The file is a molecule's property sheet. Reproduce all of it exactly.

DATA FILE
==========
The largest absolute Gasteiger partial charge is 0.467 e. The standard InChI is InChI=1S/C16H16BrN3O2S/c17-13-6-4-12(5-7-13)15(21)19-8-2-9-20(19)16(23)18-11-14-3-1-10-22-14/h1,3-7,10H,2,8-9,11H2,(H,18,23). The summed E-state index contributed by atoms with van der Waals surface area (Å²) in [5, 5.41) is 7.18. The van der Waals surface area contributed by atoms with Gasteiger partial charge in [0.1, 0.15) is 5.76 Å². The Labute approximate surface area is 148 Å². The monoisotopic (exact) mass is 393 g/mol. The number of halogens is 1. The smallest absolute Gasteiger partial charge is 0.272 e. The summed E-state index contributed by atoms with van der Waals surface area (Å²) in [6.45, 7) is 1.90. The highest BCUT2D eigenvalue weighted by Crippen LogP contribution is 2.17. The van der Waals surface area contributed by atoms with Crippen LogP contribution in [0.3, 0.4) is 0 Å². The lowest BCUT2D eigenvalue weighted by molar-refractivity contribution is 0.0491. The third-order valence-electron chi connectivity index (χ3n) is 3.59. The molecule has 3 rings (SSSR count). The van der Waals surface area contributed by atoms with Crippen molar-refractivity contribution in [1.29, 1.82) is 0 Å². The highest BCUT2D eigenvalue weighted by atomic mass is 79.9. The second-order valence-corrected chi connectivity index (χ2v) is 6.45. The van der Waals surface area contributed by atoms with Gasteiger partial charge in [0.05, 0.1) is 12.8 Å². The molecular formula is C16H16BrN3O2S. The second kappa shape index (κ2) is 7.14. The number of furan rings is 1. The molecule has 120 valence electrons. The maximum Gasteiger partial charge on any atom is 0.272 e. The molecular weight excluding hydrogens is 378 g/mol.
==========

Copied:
The largest absolute Gasteiger partial charge is 0.467 e. The standard InChI is InChI=1S/C16H16BrN3O2S/c17-13-6-4-12(5-7-13)15(21)19-8-2-9-20(19)16(23)18-11-14-3-1-10-22-14/h1,3-7,10H,2,8-9,11H2,(H,18,23). The summed E-state index contributed by atoms with van der Waals surface area (Å²) in [5, 5.41) is 7.18. The van der Waals surface area contributed by atoms with Gasteiger partial charge in [0.1, 0.15) is 5.76 Å². The Labute approximate surface area is 148 Å². The monoisotopic (exact) mass is 393 g/mol. The number of halogens is 1. The smallest absolute Gasteiger partial charge is 0.272 e. The summed E-state index contributed by atoms with van der Waals surface area (Å²) in [6.45, 7) is 1.90. The highest BCUT2D eigenvalue weighted by Crippen LogP contribution is 2.17. The van der Waals surface area contributed by atoms with Crippen LogP contribution in [0.3, 0.4) is 0 Å². The lowest BCUT2D eigenvalue weighted by molar-refractivity contribution is 0.0491. The third-order valence-electron chi connectivity index (χ3n) is 3.59. The molecule has 3 rings (SSSR count). The van der Waals surface area contributed by atoms with Crippen molar-refractivity contribution in [1.29, 1.82) is 0 Å². The highest BCUT2D eigenvalue weighted by atomic mass is 79.9. The second-order valence-corrected chi connectivity index (χ2v) is 6.45. The van der Waals surface area contributed by atoms with Gasteiger partial charge in [0.05, 0.1) is 12.8 Å². The molecular formula is C16H16BrN3O2S. The second kappa shape index (κ2) is 7.14. The number of furan rings is 1. The molecule has 120 valence electrons. The maximum Gasteiger partial charge on any atom is 0.272 e. The molecular weight excluding hydrogens is 378 g/mol.